Total Maximum Daily Load (TMDL)– The total amount of a pollutant a water body can accumulate and still meet state water quality standards.
Toxic– Capable of causing death, disease, or birth defects in organisms.
Toxicant– An element or compound with a negative effect on physiology or behavior of an organism.
Texas Pollutant Discharge Elimination System (TPDES)– Texas’ state water quality program administered by the TNRCC; authorized by the USEPA in September 1998; it has federal regulatory authority over discharges of pollutants to Texas surface waters.
Tributary– A surface water drainage such as a stream, creek, bayou or river within the estuary watershed.
Trophic Level The position in the food chain relative to eating and being eaten; including primary producers, primary consumers, and higher consumers.
Turbidity– The relative lack of clarity (cloudiness) of water, caused by suspended material (e.g. sediments), colored materials in solution, and plankton. Turbidity correlates (inversely) with available light for photosynthesis; can be measured with a transmissometer.
Upland– ground elevated above wetlands and open water.
Upper Galveston Bay Watershed– Galveston Bay actually has two large “upper watersheds,” consisting of 2,828 square miles upstream of Lake Houston on the San Jacinto River and 26,000 square miles upstream of Lake Livingston on the Trinity River.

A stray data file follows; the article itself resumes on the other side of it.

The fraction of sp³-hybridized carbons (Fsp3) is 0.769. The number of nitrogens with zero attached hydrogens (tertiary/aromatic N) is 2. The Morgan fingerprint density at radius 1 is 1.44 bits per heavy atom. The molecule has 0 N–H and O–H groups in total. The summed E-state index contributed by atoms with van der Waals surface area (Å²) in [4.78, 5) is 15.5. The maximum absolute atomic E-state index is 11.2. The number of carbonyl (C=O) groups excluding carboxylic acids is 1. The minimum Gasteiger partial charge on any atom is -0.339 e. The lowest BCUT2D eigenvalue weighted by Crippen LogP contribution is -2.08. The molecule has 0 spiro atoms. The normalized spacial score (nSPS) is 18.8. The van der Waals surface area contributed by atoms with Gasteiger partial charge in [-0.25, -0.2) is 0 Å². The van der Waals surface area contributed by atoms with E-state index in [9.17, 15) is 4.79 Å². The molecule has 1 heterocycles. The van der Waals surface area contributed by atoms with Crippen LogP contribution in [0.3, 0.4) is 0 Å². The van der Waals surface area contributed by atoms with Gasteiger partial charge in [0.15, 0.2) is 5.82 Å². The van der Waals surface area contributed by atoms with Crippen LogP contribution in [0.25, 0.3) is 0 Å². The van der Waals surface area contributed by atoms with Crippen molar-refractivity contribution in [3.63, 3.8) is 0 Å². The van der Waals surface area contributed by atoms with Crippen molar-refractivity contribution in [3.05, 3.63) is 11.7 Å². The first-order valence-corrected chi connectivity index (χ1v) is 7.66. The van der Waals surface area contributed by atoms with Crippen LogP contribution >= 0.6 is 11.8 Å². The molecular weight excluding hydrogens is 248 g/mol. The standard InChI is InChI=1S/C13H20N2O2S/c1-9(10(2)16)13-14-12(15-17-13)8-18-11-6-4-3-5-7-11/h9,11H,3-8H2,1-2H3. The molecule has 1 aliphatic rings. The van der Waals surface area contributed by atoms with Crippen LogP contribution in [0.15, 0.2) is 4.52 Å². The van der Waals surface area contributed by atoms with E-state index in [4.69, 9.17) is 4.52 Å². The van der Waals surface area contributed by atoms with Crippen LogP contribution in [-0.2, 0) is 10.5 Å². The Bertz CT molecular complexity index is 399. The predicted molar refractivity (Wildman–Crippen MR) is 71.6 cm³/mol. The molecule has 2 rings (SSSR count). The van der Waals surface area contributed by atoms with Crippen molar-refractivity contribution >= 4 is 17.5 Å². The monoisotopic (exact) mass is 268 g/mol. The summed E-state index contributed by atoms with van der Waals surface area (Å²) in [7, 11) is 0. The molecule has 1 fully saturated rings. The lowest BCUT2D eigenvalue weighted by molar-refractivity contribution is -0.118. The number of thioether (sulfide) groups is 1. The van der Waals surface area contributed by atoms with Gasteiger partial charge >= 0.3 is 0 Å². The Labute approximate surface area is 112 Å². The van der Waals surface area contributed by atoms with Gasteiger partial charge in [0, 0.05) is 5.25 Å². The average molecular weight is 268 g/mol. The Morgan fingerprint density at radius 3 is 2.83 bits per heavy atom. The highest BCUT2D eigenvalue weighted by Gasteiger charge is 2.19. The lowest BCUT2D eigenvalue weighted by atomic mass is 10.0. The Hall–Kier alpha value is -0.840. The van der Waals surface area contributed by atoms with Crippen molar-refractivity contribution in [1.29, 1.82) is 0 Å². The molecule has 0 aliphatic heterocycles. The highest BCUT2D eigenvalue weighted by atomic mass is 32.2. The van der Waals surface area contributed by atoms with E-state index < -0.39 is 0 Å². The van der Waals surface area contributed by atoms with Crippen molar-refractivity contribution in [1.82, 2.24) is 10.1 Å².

Vibrio– Genus of bacteria containing 11 naturally?occurring species, some of which have the potential to cause rapid and sometimes life?threatening infections in humans. Vibrio vulnificus, an estuarine species, favors warm saline conditions in Texas bays.
Viral– caused by a virus, a submicroscopic infectious agent that is regarded as either an extremely simple microorganism or a very complex molecule.
Wastewater Collection System– The system of pipes and pumping stations (lift stations) used to collect and carry wastewater from individual sources wastewater treatment facility.
Water Column The portion of an aquatic or marine environment extending from the water surface to the bottom.
Water Exchange– The transport of waters into and out of the bay; exchange of waters of the bay with that of the Gulf of Mexico and tributaries through the forces of tide and freshwater inflow.
Watershed The land area drained by a river or stream. The watershed is the natural hydrologic unit associated with numerous ecological and physical processes involving water. Increasingly, the watershed is being accepted as the most appropriate geographic unit for management of water quality.
Wetland An area where saturation with water is the dominant influence on characteristics of the soil and on composition of the plant community.
Zooplankton– Animals that are suspended in and move within the water column.